(b)

records relating to each wine business for which the person provides services, including any reports provided to the wine business:

(c)

records required to be kept under any regulatory requirements.

(2)

The recognised person must ensure that records and reports referred to in subclause (1)—

(a)

are kept in a readily accessible format; and

(b)

are provided on request by—

(i)

a wine officer; or

(ii)

the Director-General; or

(iii)

a person authorised by the Director-General.

(3)

The records must be provided as soon as practicable, but within 2 working days after the request.

122 Recognised person independent of recognised agency must notify Director-General

A recognised person who is not employed, engaged, or managed by a recognised agency must notify the Director-General as soon as possible if prevented from carrying out their functions and activities.

123 Recognised person independent of recognised agency must report to Director-General

(1)

A recognised person who is not employed, engaged, or managed by a recognised agency must report to the Director-General (within the specified time frame) on becoming aware of any of the following:

(a)

if the person holds accreditation, any matter or information that may affect their accreditation status (within 1 working day after becoming aware of the matter or information):

(b)

that the person is to cease to operate (as soon as reasonably practicable, but within 5 working days after ceasing to operate):

(c)

any non-compliance in relation to the person’s activities that has the potential to affect the integrity or effectiveness of the service provided (within 1 working day after becoming aware of the non-compliance).

(2)

A person reporting to the Director-General in accordance with subclause (1)(a) or (c) must also notify the Director-General, within 5 working days after the original notice, of the corrective action the person will take.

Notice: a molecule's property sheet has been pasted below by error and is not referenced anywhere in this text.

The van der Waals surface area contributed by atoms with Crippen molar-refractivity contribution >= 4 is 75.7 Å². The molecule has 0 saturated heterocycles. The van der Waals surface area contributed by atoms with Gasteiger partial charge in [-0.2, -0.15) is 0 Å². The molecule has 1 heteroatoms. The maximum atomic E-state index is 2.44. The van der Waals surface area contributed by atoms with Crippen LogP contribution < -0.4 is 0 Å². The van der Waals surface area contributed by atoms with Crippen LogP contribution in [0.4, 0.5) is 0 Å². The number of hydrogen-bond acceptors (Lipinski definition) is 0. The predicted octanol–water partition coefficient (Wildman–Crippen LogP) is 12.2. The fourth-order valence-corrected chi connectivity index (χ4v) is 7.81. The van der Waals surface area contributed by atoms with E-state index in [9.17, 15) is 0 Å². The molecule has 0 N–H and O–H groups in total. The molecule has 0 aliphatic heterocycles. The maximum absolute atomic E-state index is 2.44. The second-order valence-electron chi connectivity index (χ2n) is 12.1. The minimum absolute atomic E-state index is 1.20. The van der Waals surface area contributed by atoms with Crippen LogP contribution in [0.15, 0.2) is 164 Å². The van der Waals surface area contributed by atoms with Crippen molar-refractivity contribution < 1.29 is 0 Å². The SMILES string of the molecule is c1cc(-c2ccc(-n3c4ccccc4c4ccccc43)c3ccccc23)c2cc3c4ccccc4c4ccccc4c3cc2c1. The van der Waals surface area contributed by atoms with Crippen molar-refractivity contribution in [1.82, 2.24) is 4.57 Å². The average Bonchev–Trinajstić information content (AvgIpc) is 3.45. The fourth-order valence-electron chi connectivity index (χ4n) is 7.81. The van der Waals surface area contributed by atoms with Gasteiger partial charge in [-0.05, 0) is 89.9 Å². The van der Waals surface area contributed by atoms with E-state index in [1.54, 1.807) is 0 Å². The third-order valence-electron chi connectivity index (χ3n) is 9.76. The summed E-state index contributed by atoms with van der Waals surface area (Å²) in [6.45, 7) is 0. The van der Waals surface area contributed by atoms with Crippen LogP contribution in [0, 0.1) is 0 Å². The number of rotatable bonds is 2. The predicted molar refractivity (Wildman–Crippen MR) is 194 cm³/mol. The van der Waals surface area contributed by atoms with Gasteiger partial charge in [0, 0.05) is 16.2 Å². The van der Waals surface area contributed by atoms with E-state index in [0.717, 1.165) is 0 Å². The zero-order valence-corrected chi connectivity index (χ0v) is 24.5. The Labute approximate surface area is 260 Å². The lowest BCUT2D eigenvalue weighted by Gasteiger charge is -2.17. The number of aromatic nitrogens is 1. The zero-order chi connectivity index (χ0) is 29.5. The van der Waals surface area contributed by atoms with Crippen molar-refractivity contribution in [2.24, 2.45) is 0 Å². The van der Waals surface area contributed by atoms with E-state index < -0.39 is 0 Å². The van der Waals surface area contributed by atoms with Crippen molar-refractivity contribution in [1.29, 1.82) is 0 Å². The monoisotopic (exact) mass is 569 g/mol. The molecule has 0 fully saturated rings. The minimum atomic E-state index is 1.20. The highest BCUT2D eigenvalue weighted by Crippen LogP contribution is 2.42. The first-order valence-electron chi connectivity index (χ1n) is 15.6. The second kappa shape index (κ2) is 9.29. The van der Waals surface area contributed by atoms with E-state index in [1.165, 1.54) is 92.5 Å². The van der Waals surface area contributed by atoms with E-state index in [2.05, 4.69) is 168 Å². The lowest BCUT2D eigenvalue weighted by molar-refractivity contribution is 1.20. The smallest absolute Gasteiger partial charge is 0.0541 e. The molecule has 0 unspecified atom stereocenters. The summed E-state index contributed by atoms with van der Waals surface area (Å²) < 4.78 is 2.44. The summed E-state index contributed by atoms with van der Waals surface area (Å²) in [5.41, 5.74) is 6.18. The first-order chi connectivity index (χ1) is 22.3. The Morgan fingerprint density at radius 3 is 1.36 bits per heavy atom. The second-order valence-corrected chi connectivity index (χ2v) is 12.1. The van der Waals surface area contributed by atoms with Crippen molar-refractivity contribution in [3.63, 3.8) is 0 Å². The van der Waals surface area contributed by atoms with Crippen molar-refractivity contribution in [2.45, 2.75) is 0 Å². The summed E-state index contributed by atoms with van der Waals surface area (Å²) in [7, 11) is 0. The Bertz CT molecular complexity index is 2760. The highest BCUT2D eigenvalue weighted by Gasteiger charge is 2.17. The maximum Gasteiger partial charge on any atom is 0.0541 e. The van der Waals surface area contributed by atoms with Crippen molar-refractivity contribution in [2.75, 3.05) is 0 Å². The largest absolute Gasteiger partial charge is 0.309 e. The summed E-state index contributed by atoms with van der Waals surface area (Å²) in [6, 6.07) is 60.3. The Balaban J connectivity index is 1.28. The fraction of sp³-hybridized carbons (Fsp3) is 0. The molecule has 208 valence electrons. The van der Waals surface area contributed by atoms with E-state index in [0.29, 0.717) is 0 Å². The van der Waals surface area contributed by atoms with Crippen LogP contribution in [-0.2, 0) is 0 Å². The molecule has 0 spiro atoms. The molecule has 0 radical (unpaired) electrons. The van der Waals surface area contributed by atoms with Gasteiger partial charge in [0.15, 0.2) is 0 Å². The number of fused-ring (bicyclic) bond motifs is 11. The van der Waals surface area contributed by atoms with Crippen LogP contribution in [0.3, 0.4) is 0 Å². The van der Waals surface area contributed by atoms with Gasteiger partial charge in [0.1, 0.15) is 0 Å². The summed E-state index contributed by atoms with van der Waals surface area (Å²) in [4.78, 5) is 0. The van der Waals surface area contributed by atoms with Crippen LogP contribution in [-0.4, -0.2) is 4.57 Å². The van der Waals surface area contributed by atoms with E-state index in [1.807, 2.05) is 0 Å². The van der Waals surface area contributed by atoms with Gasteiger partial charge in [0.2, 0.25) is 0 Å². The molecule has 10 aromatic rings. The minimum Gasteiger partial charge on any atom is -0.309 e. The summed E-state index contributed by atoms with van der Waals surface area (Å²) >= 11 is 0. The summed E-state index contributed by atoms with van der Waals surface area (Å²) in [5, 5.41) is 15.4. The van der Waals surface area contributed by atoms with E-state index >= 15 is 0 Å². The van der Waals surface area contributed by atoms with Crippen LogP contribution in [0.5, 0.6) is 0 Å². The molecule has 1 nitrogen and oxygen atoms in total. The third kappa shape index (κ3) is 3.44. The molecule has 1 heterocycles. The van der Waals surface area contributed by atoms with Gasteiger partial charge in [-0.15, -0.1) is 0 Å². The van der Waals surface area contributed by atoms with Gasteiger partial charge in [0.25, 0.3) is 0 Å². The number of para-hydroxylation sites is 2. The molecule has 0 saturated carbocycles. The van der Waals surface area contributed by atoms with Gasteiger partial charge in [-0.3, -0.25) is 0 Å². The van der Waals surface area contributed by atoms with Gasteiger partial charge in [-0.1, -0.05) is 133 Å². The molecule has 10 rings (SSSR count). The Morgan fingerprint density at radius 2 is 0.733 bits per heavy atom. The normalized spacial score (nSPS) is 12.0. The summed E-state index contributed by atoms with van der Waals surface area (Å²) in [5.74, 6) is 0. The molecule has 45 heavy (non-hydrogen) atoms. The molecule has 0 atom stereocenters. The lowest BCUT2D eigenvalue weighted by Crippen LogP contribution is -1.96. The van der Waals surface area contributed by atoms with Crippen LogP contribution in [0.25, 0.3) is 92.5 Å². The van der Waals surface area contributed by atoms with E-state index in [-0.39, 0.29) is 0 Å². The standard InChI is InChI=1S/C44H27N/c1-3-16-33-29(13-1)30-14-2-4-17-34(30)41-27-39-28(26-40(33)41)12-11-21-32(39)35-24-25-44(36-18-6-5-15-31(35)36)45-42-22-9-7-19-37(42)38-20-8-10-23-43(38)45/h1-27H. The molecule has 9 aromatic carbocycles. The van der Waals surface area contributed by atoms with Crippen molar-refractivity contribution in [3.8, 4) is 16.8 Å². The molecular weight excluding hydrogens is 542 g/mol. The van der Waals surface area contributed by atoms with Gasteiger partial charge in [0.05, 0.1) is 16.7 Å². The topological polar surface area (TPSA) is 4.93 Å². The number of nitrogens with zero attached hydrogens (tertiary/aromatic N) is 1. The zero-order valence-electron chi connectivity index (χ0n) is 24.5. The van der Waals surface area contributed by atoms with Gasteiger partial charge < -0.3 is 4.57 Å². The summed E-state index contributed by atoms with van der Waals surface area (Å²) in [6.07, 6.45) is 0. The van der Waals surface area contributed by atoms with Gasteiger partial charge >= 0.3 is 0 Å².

(3)

A recognised person reporting to the Director-General under this regulation must, on the request of the Director-General and within the time frame specified in the request, provide additional information in relation to the performance of their functions and activities.

(4)

A recognised person must report to the Director-General on any other matter that is specified in a supplementary notice.

Quality management system

124 Quality management system

(1)

This regulation sets out the requirements that apply to a quality management system.

(2)

The quality management system must contain procedures for—

Conflicts of interest

(a)

maintaining independence and managing conflicts of interest:

(b)

maintaining impartiality:

Confidential information

(c)

managing the confidentiality of information:

Staffing

(d)

ensuring that—

(i)

staff are trained and competent to perform the services for which they are employed or engaged; and

(ii)

staff are aware of the scope of the specified functions and activities of the agency or person; and

(iii)

staff performance is regularly monitored:

Resourcing

(e)

ensuring that the agency or person has adequate resources (including having, or having access to, relevant technical expertise) to carry out its or their specified functions and activities:

Reporting requirements

(f)

meeting reporting requirements under the applicable requirements of the Act:

Records and reports